I’m a recent convert to surfing sports due to my niece Zoey competing nationally and internationally in wakesurfing. The sport requires tremendous amounts of skill, but is also reliant on great equipment to maximize performance. We’ve recently run across a great application of 3D printing by Roy Stuart of Roy Stuart Wooden Surfboards where he 3D prints surfboard fins for a product called Warp Drive. There have been rumors of complete 3D printed surf boards, but those have largely been vaporware at this point where Roy’s product is real and for sale today! Roy’s product isn’t some sort of 3D printing novelty, but a superior way to make a superior fin.
We had a chance to to get an interview with Roy Stuart to hear more about this great product:
Where did the idea to use 3D printing come from?
We’ve been aware of the possible 3d printing applications for our surfboard fins since reading an article about it in “new Scientist” during the late 1990’s. At the time we were making innovative new surfboard equipment by hand in wood, while living off the grid in buses without electricity or running water. 3d printing seemed like an impossible dream while hand foiling wood, kevlar, and graphite hydrofoil fins under a canvas awning (each fin would take 3 weeks to make) but all comes, as they say, to those who wait.
Why 3D printing? What advantages does it provide over other manufacturing techniques?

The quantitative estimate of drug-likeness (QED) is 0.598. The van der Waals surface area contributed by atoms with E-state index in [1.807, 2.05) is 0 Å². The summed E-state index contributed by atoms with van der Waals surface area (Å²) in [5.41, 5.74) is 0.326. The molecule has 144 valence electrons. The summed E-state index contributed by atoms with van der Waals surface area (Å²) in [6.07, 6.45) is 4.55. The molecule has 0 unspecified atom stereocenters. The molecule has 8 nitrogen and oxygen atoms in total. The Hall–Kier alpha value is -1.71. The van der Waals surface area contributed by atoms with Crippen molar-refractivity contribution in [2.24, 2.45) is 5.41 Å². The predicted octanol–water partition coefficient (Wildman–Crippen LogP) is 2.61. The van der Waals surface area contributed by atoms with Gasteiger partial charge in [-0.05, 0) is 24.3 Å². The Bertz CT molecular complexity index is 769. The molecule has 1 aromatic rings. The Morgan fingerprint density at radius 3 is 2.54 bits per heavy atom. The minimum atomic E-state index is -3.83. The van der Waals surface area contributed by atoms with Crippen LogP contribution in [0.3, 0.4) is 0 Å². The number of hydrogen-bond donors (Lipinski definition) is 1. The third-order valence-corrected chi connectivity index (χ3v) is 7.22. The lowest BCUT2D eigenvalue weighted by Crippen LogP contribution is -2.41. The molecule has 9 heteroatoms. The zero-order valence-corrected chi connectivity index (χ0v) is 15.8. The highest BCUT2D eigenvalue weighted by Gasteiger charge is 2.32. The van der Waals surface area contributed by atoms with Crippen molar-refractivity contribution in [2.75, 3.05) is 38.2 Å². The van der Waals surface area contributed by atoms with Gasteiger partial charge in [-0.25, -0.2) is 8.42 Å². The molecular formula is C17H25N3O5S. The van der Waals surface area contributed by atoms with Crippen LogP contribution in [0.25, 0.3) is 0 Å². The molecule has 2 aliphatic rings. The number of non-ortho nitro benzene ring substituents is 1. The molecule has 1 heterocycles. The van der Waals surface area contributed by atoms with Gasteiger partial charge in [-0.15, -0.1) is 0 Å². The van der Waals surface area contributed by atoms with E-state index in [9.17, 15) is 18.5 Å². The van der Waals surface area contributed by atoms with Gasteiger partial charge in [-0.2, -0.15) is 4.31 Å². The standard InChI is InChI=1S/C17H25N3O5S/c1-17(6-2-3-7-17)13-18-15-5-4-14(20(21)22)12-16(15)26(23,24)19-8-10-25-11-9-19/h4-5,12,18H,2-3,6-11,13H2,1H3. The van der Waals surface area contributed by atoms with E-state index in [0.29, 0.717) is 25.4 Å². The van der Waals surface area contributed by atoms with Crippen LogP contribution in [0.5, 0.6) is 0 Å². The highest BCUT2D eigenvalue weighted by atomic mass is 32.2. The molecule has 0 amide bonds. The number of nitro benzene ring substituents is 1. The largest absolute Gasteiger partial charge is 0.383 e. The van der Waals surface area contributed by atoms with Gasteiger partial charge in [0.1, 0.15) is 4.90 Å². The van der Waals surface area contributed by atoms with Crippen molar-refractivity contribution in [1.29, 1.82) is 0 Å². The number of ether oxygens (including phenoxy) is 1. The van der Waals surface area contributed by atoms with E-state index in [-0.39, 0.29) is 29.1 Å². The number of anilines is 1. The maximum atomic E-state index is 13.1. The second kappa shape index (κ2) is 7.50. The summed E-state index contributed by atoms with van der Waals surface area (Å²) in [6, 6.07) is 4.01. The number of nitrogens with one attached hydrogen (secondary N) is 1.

The alternatives are hand shaping, CAD routing and injection moulding. Hand shaping is slow, and although it can produce excellent results, is limited in terms of the definition of foil sections. Also many features which we have been wanting to introduce can’t be done by hand either because they are too small or for a host of other reasons including the manufacturing of the structure. For example flow enhancing microgrooves are almost impossible to create by hand, as are hollow honeycombed core structures, micro annular wing leading edge vortex generators, or leading edge tubercules at the correct scale for small fins. 3D printing has no such limitations.CAD routing has similar limitations in accuracy and can’t make some of the complex shapes which we require. It’s also wasteful of materials. Injection moulding is expensive to set up, and requires large production runs to be economical. Moulding doesn’t allow size to be scaled or changes in shape of any type without new moulds being made. With 3D printing every fin can be a one off custom design. Currently warp Drive fins exist in over 1200 variants, and there are many more in the pipeline. Prior to 3d printing I was aware that it would be impossible to live long enough to make all the designs which we have conceived. 3d printing has in many ways therefore, granted life extension and a sense of being able to bring the future into the present.Are there performance differences between warp drive and a standard fin or does this just represent a faster/cheaper/easier construction? The shape of Warp Drive fins is not determined by the printing process, it is driven solely by performance considerations. 3d printing allows these to be pursued without limitation. Standard fin design is determined by habit, hidebound tradition and construction constraints, these issues are papered over via the employment by the surfing industry of highly athletic surfers and through the monopolized marketing grip which the cartel has over the surfing consciousness. So the short answer is ‘yes’, Warp Drive fins do have performance differences and advantages over the mass market designs, these are permitted by the 3d printing revolution but not determined by it.